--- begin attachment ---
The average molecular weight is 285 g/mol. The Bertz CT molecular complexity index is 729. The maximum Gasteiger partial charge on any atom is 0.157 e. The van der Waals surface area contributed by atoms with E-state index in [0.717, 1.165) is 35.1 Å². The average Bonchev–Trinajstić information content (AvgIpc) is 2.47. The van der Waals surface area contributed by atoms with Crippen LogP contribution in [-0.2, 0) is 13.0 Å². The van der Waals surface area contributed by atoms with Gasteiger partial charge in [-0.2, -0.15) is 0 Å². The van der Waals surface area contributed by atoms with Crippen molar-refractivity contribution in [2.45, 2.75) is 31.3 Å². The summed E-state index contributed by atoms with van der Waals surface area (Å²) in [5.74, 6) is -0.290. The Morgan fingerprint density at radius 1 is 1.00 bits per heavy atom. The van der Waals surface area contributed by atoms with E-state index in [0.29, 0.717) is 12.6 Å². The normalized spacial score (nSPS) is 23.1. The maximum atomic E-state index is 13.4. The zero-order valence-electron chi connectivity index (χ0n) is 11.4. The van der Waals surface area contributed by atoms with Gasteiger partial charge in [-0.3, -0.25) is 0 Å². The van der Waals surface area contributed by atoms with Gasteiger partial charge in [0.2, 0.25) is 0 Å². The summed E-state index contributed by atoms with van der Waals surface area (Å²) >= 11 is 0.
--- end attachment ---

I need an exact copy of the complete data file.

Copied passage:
The average molecular weight is 285 g/mol. The Bertz CT molecular complexity index is 729. The maximum Gasteiger partial charge on any atom is 0.157 e. The van der Waals surface area contributed by atoms with E-state index in [0.717, 1.165) is 35.1 Å². The average Bonchev–Trinajstić information content (AvgIpc) is 2.47. The van der Waals surface area contributed by atoms with Crippen LogP contribution in [-0.2, 0) is 13.0 Å². The van der Waals surface area contributed by atoms with Gasteiger partial charge in [-0.2, -0.15) is 0 Å². The van der Waals surface area contributed by atoms with Crippen molar-refractivity contribution in [2.45, 2.75) is 31.3 Å². The summed E-state index contributed by atoms with van der Waals surface area (Å²) in [5.74, 6) is -0.290. The Morgan fingerprint density at radius 1 is 1.00 bits per heavy atom. The van der Waals surface area contributed by atoms with E-state index in [0.29, 0.717) is 12.6 Å². The normalized spacial score (nSPS) is 23.1. The maximum atomic E-state index is 13.4. The zero-order valence-electron chi connectivity index (χ0n) is 11.4. The van der Waals surface area contributed by atoms with Gasteiger partial charge in [-0.3, -0.25) is 0 Å². The van der Waals surface area contributed by atoms with Gasteiger partial charge in [0.2, 0.25) is 0 Å². The summed E-state index contributed by atoms with van der Waals surface area (Å²) >= 11 is 0.